Play It Again, Sam (1972)
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When Allan's wife Nancy leaves him, his best friend Dick (Tony Roberts) and his lovely wife Linda (Diane Keaton) try to fix him up with several eligible pretty young ladies. Very typically for Woody's characters, he is a total failure with them. The only woman he feels comfortable with, he shares the same insecurities and neuroses, the one whose Birthday he remembers and who he desperately wants is Linda, his best friend's wife. "Play It Again, Sam" is a remarkable movie for several reasons and one of them - it was the beginning of a wonderful working (and not only) relationship between Allen and Keaton that would result in the movies "Bananas" (1971), "Sleeper" (1973), "Love and Death" (1975), "Annie Hall" (1977), "Interiors" (1978), "Manhattan" (1979), "Radio Days" (1987), and "Manhattan Murder Mystery" (1993) and will bring them both well deserved fame and Oscars. Made 34 years ago, "Play It Again, Sam" holds up very well and I would call it my favorite earlier Woody's film and the best Woody's film that he has not directed.
First, "Play it Again, Sam" contains not only archival footage from the 1942 classic, but numerous dialogic and other references which would be lost on someone who hasn't seen "Casablanca."
Second, and more important, is that the surprise ending of "Casablanca" is revealed in the *very first scene* of "Play it again, Sam."
Beyond that, "Play it again, Sam" is probably second only to "Annie Hall" among the Woody Allen / Diane Keaton films. Woody fans will enjoy the neurotic, psychosexual ramblings of the central character, which are typical of his movies, as well as the numerous elements of physical comedy, which are not as common in Woody Allen films. And watch for the scene in the art gallery -- it's a classic!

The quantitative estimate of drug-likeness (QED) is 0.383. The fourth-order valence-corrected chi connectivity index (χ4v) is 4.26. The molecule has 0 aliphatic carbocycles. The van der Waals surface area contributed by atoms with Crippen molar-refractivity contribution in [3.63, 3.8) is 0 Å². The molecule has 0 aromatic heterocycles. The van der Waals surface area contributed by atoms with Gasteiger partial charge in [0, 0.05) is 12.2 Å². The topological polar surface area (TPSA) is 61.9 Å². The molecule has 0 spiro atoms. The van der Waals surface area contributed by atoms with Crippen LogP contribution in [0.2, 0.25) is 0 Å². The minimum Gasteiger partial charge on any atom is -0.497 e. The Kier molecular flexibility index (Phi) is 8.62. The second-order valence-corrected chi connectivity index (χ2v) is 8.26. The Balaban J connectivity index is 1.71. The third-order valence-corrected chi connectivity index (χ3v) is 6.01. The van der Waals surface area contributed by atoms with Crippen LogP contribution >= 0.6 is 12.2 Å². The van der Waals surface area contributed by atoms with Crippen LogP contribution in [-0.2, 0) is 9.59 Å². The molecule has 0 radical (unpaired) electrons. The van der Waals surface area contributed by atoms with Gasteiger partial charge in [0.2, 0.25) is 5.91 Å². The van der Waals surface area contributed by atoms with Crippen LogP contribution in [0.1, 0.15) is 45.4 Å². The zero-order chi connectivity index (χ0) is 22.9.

The humour in this film is awesome and also amazingly funny. Scenes that see Woody Allen blunder his way through dates are hilarious, and Allen's dialogue is at its dry and witty peak. The scene in which he tells of a fight he had with two 'hairdressers' being an excellent example of his writing. Allen tends to play the same sort of character in all of his films, and the one here shows him doing that again. This would be a problem, if he weren't so amazingly good at it. As the man festers in his own pathos; we can really believe it, and this gives the film a great sense of believability and also offers up a prime example of Allen acting at his best. The film isn't a complete one-man show, however, as the underrated Tony Roberts, along with Diane Keaton also give grand performances. The movie tributes in the film are many, with most pointing to the great Casablanca - and this is a good thing as far as I'm concerned. On the whole, this is an intelligent, entertaining and hilarious movie from one of cinema's best comedians. Highly recommended!